The current economic crisis means that loan providers and insurers take on greater risks. In order to minimize those risks, they need a more accurate assessment of their clients’ reliability. And this is where credit scores come into play.
What are Credit Scores?
Technically, your credit score is a 3-digit number that is generated by a statistical algorithmic program that factors in various facets of your behavior in regard to your credit. The computation takes into account factors such as your payment history (if you always pay on time, for example) and the amount you owe on your credit accounts. Statistically speaking, the more responsibly you act in response to your credit situation, the higher the credit score you receive.
In essence, the credit score purports to be a scientific, objective and measurable method to determine just how a great a credit risk you are.
Using Credit Scores to Compute Loan Interest Rates
Since credit scores have proven to be an efficient method to determine your ability to pay back loans, loan providers have traditionally been the most frequent users of credit scores. Loan providers include credit scores as part of their evaluation methods, so that they will have an idea of the risk a loan to you represents. If your credit score is high, then the interest rates will be correspondingly low, because you offer a greater likelihood that you can and will pay back the loan on time. With a low score, you will then be penalized with a higher interest rate. Loan providers do not rely on credit scores exclusively, though it is possible that with an extremely low credit score your request for a loan may be denied outright.
Using Credit Scores to Determine Insurance Premiums
It has become more common in recent years for insurance companies (especially auto insurance) to factor in a person’s credit score when trying to compute the annual premium to charge. There is a belief in the auto insurance industry that credit scores are accurate indicators of responsible behavior in general, not just in regard to the payment of credit. In short, more insurers have come to believe that if a person is responsible enough to pay off loans on time, then that person will also act responsibly when behind the steering wheel.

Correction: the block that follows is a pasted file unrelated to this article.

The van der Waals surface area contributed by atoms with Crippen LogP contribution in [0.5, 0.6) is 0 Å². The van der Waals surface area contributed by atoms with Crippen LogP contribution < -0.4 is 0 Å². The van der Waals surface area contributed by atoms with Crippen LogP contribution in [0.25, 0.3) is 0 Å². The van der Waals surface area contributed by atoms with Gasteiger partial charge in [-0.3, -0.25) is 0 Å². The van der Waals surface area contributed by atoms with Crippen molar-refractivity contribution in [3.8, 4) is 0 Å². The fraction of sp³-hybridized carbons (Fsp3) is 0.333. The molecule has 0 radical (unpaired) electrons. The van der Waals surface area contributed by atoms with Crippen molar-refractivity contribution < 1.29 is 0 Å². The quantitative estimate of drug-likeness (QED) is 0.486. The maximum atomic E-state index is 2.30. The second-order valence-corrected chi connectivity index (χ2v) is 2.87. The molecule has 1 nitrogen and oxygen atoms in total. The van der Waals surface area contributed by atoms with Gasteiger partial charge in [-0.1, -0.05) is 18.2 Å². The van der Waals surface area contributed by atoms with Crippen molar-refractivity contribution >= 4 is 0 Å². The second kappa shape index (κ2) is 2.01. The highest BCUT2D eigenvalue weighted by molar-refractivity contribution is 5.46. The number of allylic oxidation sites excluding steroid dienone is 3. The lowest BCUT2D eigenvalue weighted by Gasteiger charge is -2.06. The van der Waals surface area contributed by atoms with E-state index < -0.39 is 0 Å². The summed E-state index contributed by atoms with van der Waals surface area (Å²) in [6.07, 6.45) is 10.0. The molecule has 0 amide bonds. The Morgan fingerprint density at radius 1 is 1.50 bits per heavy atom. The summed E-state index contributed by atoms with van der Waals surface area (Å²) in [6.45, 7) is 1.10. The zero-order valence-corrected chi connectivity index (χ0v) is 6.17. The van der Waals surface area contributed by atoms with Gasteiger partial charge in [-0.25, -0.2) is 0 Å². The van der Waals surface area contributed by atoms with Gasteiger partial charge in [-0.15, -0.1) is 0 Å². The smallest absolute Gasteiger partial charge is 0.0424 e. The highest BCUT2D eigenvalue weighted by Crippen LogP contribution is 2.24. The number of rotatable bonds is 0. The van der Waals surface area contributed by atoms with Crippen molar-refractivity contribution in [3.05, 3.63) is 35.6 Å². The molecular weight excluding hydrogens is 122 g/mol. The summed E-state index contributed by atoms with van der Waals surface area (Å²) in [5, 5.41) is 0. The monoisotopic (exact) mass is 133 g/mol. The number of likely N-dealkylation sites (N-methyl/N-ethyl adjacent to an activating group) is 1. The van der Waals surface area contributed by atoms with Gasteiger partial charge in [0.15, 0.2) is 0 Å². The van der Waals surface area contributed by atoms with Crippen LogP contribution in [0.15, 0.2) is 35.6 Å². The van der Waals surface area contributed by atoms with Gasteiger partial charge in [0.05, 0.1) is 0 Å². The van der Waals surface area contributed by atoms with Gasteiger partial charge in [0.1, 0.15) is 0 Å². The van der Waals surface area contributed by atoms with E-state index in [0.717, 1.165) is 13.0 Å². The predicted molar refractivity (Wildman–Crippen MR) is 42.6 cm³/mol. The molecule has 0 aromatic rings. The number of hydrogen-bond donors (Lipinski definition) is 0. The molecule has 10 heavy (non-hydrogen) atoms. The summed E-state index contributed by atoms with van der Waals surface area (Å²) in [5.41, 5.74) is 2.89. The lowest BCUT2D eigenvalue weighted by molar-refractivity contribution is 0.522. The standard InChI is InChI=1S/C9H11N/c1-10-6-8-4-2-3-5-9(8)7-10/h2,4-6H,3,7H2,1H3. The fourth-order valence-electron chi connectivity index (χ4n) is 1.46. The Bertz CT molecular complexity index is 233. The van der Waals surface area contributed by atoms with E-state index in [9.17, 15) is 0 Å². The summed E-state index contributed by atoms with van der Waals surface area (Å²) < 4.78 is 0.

Scientific research actually provides compelling proof to back up this belief. In 2003, researchers for the University of Texas conducted an analysis of almost two hundred thousand policies. It was demonstrated that those people who had lower credit scores represented a greater risk for insurers. They tended to incur auto insurance losses more frequently, and their claims often necessitated higher payouts.
In conclusion, the easiest and most convenient way to avoid being unfairly penalized through high interest rates and high premiums is to simply keep your credits scores high. And you can achieve that by consistently acting responsibly with your outstanding loans.